Tony Aldon

2006-2012 • Mathematics

Since there is no better way to understand, there can be no better way to teach.

—Henri Lebesgue

I went to Pierre et Marie Curie university (now part of Sorbonne University) where I graduated with a masters degree in mathematics and passed the competitive examination to be a high school mathematics teacher (Agrégation).

Algebra and cryptography were the domains I enjoyed the most. One day you learn that 1 + 1 might sum to 0. Another day, you learn that in projective spaces parallel lines have the infinity point in common. And without realizing it, one day you learn that on top of elliptic curves you can define a group structure (ie. you can define a + operation that applies to the points of the curve: each time you add two points of the curve, the resulting point belongs to the same curve).

This was just amazing. I had a really great time.

If you had wanted to meet me then, you should have looked for me at the library, I spent all my time there. Reading, Struggling, Solving... again and again and again.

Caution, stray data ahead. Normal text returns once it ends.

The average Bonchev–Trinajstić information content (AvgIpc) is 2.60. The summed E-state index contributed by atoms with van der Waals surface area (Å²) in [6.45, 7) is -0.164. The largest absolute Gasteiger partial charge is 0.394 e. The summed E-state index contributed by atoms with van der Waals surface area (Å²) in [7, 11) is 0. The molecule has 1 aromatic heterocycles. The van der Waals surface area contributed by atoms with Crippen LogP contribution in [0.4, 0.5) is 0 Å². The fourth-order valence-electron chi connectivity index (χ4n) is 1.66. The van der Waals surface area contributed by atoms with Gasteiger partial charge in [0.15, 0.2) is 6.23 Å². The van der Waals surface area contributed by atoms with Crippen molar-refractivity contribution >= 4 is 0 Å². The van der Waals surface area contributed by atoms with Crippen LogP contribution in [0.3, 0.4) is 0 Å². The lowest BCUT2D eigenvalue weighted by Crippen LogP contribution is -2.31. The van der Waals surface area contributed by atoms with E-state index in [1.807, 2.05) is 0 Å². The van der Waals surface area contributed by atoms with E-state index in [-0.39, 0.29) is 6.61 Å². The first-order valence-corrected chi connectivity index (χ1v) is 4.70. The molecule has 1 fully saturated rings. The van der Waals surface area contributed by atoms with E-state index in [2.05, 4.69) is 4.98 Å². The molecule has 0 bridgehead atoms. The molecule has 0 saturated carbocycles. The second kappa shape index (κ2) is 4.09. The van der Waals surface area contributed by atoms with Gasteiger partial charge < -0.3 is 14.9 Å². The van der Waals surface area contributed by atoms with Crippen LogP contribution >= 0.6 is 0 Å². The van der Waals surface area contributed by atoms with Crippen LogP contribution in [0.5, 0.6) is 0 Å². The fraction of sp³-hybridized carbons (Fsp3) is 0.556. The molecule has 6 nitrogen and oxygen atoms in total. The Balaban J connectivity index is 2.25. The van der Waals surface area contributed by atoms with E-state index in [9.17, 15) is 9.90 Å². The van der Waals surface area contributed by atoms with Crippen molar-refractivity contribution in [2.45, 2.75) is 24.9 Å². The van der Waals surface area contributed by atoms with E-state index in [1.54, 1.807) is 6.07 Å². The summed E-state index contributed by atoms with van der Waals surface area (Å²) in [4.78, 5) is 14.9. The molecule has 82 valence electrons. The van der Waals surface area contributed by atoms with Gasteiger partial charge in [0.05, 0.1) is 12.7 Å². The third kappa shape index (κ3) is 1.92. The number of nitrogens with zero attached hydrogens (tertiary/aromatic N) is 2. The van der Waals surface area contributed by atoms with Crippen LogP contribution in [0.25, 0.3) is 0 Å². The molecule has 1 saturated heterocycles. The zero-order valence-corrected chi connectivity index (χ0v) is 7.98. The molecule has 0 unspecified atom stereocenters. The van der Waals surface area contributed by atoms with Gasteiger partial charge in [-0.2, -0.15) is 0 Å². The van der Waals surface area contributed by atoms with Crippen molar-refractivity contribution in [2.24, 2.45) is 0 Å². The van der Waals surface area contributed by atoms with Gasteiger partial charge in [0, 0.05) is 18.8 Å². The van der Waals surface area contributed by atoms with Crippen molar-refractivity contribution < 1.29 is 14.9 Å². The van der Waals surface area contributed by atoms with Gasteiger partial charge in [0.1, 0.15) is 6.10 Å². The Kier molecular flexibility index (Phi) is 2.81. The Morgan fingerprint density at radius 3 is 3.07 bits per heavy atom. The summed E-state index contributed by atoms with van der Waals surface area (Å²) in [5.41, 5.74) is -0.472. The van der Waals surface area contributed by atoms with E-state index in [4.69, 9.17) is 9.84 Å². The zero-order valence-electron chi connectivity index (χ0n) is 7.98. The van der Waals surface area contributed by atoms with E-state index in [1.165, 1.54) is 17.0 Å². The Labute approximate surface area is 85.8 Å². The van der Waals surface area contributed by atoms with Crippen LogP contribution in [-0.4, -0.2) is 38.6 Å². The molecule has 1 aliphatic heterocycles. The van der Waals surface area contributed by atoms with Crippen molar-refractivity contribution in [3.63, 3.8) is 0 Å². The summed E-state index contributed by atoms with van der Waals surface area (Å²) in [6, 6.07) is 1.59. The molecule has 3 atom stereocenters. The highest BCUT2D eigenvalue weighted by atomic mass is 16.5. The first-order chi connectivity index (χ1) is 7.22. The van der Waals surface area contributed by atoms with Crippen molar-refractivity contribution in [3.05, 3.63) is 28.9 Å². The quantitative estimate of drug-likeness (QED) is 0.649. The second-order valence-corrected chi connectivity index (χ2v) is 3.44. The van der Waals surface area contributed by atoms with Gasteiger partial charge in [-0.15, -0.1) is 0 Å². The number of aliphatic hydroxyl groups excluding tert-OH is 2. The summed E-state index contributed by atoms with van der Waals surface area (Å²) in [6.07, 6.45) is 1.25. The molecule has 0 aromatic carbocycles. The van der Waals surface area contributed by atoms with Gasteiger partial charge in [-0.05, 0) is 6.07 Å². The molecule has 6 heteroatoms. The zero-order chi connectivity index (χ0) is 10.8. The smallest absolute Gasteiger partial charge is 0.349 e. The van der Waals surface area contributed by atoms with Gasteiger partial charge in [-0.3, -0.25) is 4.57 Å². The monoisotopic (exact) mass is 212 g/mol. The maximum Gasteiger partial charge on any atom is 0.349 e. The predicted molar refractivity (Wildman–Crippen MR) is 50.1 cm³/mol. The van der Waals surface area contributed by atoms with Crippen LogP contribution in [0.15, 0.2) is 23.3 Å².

What did I learn?

  1. You'd better learn how to trust yourself. Authors are humans, books contain mistakes and if you come with a solution that belies what's in the book, you might be right.

  2. Mathematics is an infinite game. I mean, there is always another level of abstraction that can help you better understand the level you are in. It's up to you to know if you want to work hard enough to get to that next level.

  3. Mathematics is about symbols, language and imagination, all combined together.